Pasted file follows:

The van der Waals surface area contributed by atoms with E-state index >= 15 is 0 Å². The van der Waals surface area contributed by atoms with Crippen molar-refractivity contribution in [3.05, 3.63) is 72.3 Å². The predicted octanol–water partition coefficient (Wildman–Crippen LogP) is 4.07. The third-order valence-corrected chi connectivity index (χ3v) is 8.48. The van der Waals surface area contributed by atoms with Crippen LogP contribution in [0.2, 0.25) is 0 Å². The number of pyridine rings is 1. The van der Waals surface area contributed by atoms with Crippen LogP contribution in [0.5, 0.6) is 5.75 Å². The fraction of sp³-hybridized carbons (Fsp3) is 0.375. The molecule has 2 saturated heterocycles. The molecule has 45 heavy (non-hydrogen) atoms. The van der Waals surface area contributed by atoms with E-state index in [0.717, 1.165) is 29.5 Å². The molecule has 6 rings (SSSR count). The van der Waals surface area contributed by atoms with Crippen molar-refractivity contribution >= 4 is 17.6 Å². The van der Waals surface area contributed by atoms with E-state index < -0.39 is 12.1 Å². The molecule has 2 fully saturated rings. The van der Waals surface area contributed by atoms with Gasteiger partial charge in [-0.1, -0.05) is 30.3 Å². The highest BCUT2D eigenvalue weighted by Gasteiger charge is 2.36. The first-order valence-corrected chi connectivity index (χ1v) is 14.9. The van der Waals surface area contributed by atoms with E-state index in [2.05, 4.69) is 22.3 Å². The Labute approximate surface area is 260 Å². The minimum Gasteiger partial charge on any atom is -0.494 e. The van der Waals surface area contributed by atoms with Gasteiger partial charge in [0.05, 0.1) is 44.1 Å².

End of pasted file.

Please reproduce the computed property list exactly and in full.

The van der Waals surface area contributed by atoms with E-state index >= 15 is 0 Å². The van der Waals surface area contributed by atoms with Crippen molar-refractivity contribution in [3.05, 3.63) is 72.3 Å². The predicted octanol–water partition coefficient (Wildman–Crippen LogP) is 4.07. The third-order valence-corrected chi connectivity index (χ3v) is 8.48. The van der Waals surface area contributed by atoms with Crippen LogP contribution in [0.2, 0.25) is 0 Å². The number of pyridine rings is 1. The van der Waals surface area contributed by atoms with Crippen LogP contribution in [0.5, 0.6) is 5.75 Å². The fraction of sp³-hybridized carbons (Fsp3) is 0.375. The molecule has 2 saturated heterocycles. The molecule has 45 heavy (non-hydrogen) atoms. The van der Waals surface area contributed by atoms with E-state index in [0.717, 1.165) is 29.5 Å². The molecule has 6 rings (SSSR count). The van der Waals surface area contributed by atoms with Crippen molar-refractivity contribution >= 4 is 17.6 Å². The van der Waals surface area contributed by atoms with E-state index < -0.39 is 12.1 Å². The molecule has 2 fully saturated rings. The van der Waals surface area contributed by atoms with Gasteiger partial charge in [-0.1, -0.05) is 30.3 Å². The highest BCUT2D eigenvalue weighted by Gasteiger charge is 2.36. The first-order valence-corrected chi connectivity index (χ1v) is 14.9. The van der Waals surface area contributed by atoms with E-state index in [2.05, 4.69) is 22.3 Å². The Labute approximate surface area is 260 Å². The minimum Gasteiger partial charge on any atom is -0.494 e. The van der Waals surface area contributed by atoms with Gasteiger partial charge in [0.05, 0.1) is 44.1 Å².